Establishing minimum standards, implementation specifications, and requirements for health information privacy protection creates a level baseline of privacy protection for patients across states. The Health Privacy Project's report, The State of Health Privacy: An Uneven Terrain 33 makes it clear that under the current system of state laws, privacy protection is extremely variable. The Department's statutory authority under HIPAA which allows the privacy regulation to preempt any state law if such law is contrary to and not more stringent than privacy protection pursuant to this regulation. This sets a floor, but permits a state to create laws that are more protective of privacy. We discuss preemption in greater detail in other parts of the preamble.
The second objective is to establish a uniform base of privacy protection for individually identifiable health information maintained or transmitted by covered entities. HIPAA restricts the type of entities covered by the rule to three broad categories: health care providers that transmit health information in HIPAA standard transactions, health plans, and health care clearinghouses. However, there are similar public and private entities that are not within the Department's authority to regulate under HIPAA. For example, life insurance companies are not covered by this rule but may have access to a large amount of individually identifiable health information.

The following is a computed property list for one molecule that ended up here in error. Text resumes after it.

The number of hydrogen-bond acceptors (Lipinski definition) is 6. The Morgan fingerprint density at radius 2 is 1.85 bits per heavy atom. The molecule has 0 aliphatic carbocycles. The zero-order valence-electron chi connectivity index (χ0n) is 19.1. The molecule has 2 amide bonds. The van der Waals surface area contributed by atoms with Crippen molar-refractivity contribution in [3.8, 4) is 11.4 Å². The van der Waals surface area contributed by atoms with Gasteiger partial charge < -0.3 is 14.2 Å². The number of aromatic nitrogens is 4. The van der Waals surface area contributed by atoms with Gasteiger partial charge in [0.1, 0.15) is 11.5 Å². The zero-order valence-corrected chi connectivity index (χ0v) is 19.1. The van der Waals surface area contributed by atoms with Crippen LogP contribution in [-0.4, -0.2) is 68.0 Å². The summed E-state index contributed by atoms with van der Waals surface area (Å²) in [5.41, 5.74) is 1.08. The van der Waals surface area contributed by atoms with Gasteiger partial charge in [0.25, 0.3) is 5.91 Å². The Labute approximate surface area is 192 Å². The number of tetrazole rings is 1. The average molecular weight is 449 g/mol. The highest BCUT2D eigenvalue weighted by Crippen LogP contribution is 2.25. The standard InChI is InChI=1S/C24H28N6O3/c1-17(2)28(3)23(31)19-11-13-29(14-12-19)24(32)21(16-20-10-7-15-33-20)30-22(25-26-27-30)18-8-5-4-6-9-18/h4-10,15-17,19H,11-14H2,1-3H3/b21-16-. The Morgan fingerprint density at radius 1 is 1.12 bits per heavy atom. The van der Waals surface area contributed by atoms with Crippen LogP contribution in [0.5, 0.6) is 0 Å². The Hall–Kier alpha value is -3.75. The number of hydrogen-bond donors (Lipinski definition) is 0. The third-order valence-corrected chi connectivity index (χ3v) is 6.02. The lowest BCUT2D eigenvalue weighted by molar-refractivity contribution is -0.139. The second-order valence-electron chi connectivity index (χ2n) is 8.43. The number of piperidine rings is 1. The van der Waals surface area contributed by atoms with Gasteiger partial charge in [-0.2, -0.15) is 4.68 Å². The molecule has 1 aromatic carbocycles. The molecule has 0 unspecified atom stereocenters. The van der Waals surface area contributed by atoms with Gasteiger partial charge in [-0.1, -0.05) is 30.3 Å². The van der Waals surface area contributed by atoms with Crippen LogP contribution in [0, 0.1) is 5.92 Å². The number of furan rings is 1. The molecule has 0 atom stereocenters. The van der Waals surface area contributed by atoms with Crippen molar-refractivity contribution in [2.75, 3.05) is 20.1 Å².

The third objective is to protect the privacy of all individually identifiable health information held by covered entities, including their business associates. Health information is currently stored and transmitted in multiple forms, including electronic, paper, and oral forms. To provide consistent protection to information, and to avoid requiring covered entities from distinguishing between health information that has been transmitted or maintained electronically and that which has not, this rule covers all individually identifiable health information in any form maintained or transmitted by a covered entity.
For purposes of this cost analysis, the Department has assumed all health care providers will be affected by the rule. This results in an overestimation of costs because there are providers that do not engage in any HIPAA standard transactions, and therefore, are not affected. The Department could not obtain any reliable data on the number of such providers, but the available data suggest that there are very few such entities, and given the expected increase in all forms of electronic health care in the coming decade, the number of paper-only providers is likely to decrease.